One of the highlights of this book was how the writer served us the Yoruba variance of the English language complete with all the accentuations and didn’t at any point alienate the readers with these nuances. Another was how each chapter embodied a plot each and synchronized into the general idea which the writer was trying to portray. Like an anonymous reviewer on twitter tweeted of the book, the writing isn’t the best out there but the manner with which the narrative was presented allowed readers to actively participate as if the book was a love letter of sorts between reader and writer.

Kintu by Jennifer Makumbi (published by Kwani?)

In the years after my interest in African Literature became a thing, I happened upon several arguments and debates about how Africa should be represented by writers within and outside the continent. In those debates, there was always this burden of responsibility endowed upon the African writer and I have often found these burdens problematic. Problematic in the sense of how prescriptive these ideas were and how these prescriptions usually have ways through which they restrict arts for the sakes of art. Kintu by Jenifer Nsabuga Makumbi seemed to me like a sort of response to all these debates. Kintu for me is the quintessential African historical fiction narrative of our generation which was filled with all the anecdotes to keep the raging tongues of the debaters busy for a while. One of the most remarkable things about this book has to be the extent of effort that must have gone into ridding the narrative of any Eurocentric vibe despite how steeped the narrative was in history and time. Kintu is the re-imagination of Uganda’s history through the tracing of the cursed bloodline of the Kintu clan. The narrative begins with the history of the curse and the journeys and timelines the curse went through to find fulfillment. Easily my best read this year because of the many depths that the narrative covered.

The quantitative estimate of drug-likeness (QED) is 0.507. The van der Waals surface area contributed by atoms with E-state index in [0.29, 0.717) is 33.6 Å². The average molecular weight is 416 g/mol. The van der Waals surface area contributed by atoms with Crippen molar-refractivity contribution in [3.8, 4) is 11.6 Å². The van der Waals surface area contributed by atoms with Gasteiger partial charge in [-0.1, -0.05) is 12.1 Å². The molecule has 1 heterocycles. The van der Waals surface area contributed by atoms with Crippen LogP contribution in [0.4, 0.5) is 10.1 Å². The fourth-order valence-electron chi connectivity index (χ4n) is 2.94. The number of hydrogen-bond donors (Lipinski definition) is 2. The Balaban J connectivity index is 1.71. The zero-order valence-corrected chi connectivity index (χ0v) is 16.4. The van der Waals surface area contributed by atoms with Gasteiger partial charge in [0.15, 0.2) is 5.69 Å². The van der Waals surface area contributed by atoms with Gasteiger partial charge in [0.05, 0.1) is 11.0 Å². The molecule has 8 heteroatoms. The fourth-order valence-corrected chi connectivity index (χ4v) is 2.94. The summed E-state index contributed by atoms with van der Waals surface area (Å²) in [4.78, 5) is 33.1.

Known and Strange Things by Teju Cole (published by Faber)

This collection of essays was one of my first reads of the year and somehow it influenced how my writing journey went as the year progressed as I took more interest in producing essays too. In the years since my first encounter with Cole’s writing, I have come to discover of his prose a certain kind of uniqueness that alludes to an individual who walks around brooding. In his debut novel, Open City, Cole’s protagonist was heavily similar in manner and thoughts to the protagonist in his second novel Every Day Is For The Thief. Some critics have said of this characteristic of his protagonists to borrow from the writer’s reality to be a sort of an expression in narcissism but I beg to object since I am of the opinion that a writer situating themselves in the middle of their prose affords the reader some form of legitimacy to the claims of the writer. So in this, I believe the writer is affirming his place as a witness. But after witnessing Cole himself in conversations about his books in 2013 and 2016 respectively at the Ake Festival held in Abeokuta, Nigeria I have come to some decisions about him. This writer is one who doesn’t give many fucks about convention and this is what makes him exciting to read. In this collection, Cole ranges over his very diverse and disparate interests in his very familiar and laser sharp prose. In some of the essays, he wrote of his journeys in finding self, dealing with identity, situating himself in roads once travelled by his favorite writers and juxtaposing their realities with his own in the moment. In this collection, you would see him talk about Sebald, Berger and Baldwin and his other influences.